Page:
Sajid Javid, who has been Secretary of State for Health and Social Care since June 2021,used a speech at the Royal College of Physicians in London to emphasise his credentials as a “small-state conservative” and said a greater focus on disease prevention, personally-tailored budgets and digital technology would help to ensure healthcare remained affordable.
Health spending accounted for 27% of day-to-day public service spending at the start of the century and will rise to 44% by 2024, an acceleration of a trend “in which the composition of the state has shifted towards health and care over the last 70 years”, he said. Javid, who was Home Secretary from 2018 to 2019, Chancellor of the Exchequer from 2019 to 2020, and has been a Member of Parliament for Bromsgrove since 2010, said that his experience was based on leading six government departments – including the Treasury and now heading “the highest spending department” – as he outlined the consequences of the health budget on the rest of Whitehall. “I’ve seen first-hand how — when healthcare takes up an ever-greater share of national income — you have to make some serious trade-offs on everything from education to infrastructure,” he said, and suggested the solution was “becoming much more efficient in what we do”.
The First NHS Pamphlet that Landed on People’s Doorsteps Back in July 1948
Sajid Javid said of the new health service: “It’s not a charity. You’re paying for it, mainly as taxpayers”. This year, the NHS will spend its original 1948 budget, adjusted for inflation once every month. The UK health budget is now bigger than the GDP of Greece. He added “I’ve seen first-hand how – when healthcare takes up an ever-greater share of national income, you have to make some serious trade-offs on everything from education to infrastructure”.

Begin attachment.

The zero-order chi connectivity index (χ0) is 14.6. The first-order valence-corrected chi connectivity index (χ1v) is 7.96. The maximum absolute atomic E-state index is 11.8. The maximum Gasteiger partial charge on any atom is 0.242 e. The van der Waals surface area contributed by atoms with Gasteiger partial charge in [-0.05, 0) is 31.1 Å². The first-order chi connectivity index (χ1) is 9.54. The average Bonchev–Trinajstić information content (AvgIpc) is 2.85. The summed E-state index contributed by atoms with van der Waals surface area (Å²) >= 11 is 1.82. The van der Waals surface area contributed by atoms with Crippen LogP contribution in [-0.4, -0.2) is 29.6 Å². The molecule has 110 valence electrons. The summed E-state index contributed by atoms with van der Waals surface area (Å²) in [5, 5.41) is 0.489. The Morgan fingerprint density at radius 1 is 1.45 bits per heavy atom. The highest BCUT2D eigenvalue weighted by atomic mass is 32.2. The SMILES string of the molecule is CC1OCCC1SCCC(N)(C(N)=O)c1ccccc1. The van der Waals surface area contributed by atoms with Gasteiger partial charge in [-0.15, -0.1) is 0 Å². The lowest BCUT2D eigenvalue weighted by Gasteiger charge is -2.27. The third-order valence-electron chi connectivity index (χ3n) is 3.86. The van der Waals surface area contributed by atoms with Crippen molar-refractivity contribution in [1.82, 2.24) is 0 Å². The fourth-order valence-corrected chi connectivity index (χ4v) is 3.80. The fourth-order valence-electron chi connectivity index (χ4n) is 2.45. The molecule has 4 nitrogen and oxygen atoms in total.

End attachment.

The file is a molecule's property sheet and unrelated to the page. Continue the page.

Javid elaborated: “Our current target is for 200,000 people to have a personal health budget by 2024, but I want to see a significant expansion in the coming years. We will start by exploring the extension of legal rights to enable significantly more people to benefit. I also want more people to have integrated health and social care budgets to better join up care for individuals. The NHS is already becoming a more personalised service with personalised budgets, personalised technology, personalised medicine and treatment. I want to see a radical acceleration of that process. By 2030, I intend for personalisation to become the norm and personal health budgets to be an increasing part of that. Taken together, I intend for this to be one of the biggest transfers of power and funding in decades: from the state, to the individual and their family. We must keep this spirit on our road to recovery. We all have faith in the NHS, not just because of what it can do for us, but also what it stands for: the ideal that we each have a responsibility for the health of our fellow citizen.”
The New Conservative Government Plans for the NHS Are Long-Term
Published in January 2019, the funding plans are based on announcements made back in 2018. Announcements on hospital building and infrastructure spending were made more recently, plus a small additional amount of money in order to help provide more GP appointments. Overall, the funding announced for the NHS from 2018-19 to 2023-24 amounts to a rise of £20.5 billion in real-terms, or 3.3% per year. The £20.5bn was announced by Theresa May back in the summer of 2018 to mark the 70th birthday of the NHS.